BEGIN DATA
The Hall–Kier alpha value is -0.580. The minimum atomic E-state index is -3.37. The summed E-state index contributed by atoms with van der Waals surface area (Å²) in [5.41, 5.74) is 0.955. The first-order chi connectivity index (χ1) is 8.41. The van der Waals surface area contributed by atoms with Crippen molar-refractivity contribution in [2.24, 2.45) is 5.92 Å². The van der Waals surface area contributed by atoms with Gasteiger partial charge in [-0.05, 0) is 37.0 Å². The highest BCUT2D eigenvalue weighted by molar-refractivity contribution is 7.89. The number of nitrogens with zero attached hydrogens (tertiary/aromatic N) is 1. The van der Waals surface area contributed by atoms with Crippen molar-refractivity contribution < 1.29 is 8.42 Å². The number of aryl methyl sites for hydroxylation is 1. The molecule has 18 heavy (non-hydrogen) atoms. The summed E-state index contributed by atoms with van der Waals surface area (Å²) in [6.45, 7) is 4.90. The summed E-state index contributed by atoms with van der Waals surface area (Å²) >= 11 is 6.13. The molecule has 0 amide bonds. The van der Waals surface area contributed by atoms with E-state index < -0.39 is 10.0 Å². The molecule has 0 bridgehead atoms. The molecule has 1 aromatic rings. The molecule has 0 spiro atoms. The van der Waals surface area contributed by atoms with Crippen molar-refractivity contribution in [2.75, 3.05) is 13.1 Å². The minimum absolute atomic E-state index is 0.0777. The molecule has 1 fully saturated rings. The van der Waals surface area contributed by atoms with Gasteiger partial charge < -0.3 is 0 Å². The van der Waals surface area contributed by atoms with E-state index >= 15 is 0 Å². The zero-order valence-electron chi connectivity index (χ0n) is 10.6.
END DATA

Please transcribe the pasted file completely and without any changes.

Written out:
The Hall–Kier alpha value is -0.580. The minimum atomic E-state index is -3.37. The summed E-state index contributed by atoms with van der Waals surface area (Å²) in [5.41, 5.74) is 0.955. The first-order chi connectivity index (χ1) is 8.41. The van der Waals surface area contributed by atoms with Crippen molar-refractivity contribution in [2.24, 2.45) is 5.92 Å². The van der Waals surface area contributed by atoms with Gasteiger partial charge in [-0.05, 0) is 37.0 Å². The highest BCUT2D eigenvalue weighted by molar-refractivity contribution is 7.89. The number of nitrogens with zero attached hydrogens (tertiary/aromatic N) is 1. The van der Waals surface area contributed by atoms with Crippen molar-refractivity contribution < 1.29 is 8.42 Å². The number of aryl methyl sites for hydroxylation is 1. The molecule has 18 heavy (non-hydrogen) atoms. The summed E-state index contributed by atoms with van der Waals surface area (Å²) in [6.45, 7) is 4.90. The summed E-state index contributed by atoms with van der Waals surface area (Å²) >= 11 is 6.13. The molecule has 0 amide bonds. The van der Waals surface area contributed by atoms with E-state index < -0.39 is 10.0 Å². The molecule has 0 bridgehead atoms. The molecule has 1 aromatic rings. The molecule has 0 spiro atoms. The van der Waals surface area contributed by atoms with Crippen molar-refractivity contribution in [2.75, 3.05) is 13.1 Å². The minimum absolute atomic E-state index is 0.0777. The molecule has 1 fully saturated rings. The van der Waals surface area contributed by atoms with Gasteiger partial charge < -0.3 is 0 Å². The van der Waals surface area contributed by atoms with E-state index >= 15 is 0 Å². The zero-order valence-electron chi connectivity index (χ0n) is 10.6.